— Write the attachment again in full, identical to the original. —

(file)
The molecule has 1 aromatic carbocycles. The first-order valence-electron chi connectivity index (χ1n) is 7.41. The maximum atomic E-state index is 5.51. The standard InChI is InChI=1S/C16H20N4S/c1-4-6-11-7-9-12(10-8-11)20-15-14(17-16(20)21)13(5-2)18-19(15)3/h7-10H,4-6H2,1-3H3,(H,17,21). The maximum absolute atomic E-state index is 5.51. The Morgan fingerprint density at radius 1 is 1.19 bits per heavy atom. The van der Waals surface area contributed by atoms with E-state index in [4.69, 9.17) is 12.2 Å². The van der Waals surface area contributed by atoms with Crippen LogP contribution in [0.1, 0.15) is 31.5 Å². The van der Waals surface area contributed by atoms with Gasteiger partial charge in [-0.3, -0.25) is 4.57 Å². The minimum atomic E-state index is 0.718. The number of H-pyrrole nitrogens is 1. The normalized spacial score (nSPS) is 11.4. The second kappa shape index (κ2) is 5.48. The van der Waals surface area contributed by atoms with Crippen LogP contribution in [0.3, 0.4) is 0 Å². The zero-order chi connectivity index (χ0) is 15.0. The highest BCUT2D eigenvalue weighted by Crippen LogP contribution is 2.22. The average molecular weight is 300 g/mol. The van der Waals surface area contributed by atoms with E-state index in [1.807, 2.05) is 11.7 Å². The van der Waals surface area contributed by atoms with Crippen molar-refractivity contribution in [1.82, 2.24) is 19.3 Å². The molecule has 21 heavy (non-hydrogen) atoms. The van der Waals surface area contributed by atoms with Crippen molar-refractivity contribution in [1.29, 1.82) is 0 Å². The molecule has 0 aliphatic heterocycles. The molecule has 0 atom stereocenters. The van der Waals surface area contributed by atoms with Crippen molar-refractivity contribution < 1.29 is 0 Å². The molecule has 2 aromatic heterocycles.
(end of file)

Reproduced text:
The molecule has 1 aromatic carbocycles. The first-order valence-electron chi connectivity index (χ1n) is 7.41. The maximum atomic E-state index is 5.51. The standard InChI is InChI=1S/C16H20N4S/c1-4-6-11-7-9-12(10-8-11)20-15-14(17-16(20)21)13(5-2)18-19(15)3/h7-10H,4-6H2,1-3H3,(H,17,21). The maximum absolute atomic E-state index is 5.51. The Morgan fingerprint density at radius 1 is 1.19 bits per heavy atom. The van der Waals surface area contributed by atoms with E-state index in [4.69, 9.17) is 12.2 Å². The van der Waals surface area contributed by atoms with Crippen LogP contribution in [0.1, 0.15) is 31.5 Å². The van der Waals surface area contributed by atoms with Gasteiger partial charge in [-0.3, -0.25) is 4.57 Å². The minimum atomic E-state index is 0.718. The number of H-pyrrole nitrogens is 1. The normalized spacial score (nSPS) is 11.4. The second kappa shape index (κ2) is 5.48. The van der Waals surface area contributed by atoms with Crippen LogP contribution in [0.3, 0.4) is 0 Å². The zero-order chi connectivity index (χ0) is 15.0. The highest BCUT2D eigenvalue weighted by Crippen LogP contribution is 2.22. The average molecular weight is 300 g/mol. The van der Waals surface area contributed by atoms with E-state index in [1.807, 2.05) is 11.7 Å². The van der Waals surface area contributed by atoms with Crippen molar-refractivity contribution in [1.82, 2.24) is 19.3 Å². The molecule has 21 heavy (non-hydrogen) atoms. The van der Waals surface area contributed by atoms with Crippen molar-refractivity contribution in [1.29, 1.82) is 0 Å². The molecule has 0 aliphatic heterocycles. The molecule has 0 atom stereocenters. The van der Waals surface area contributed by atoms with Crippen molar-refractivity contribution < 1.29 is 0 Å². The molecule has 2 aromatic heterocycles.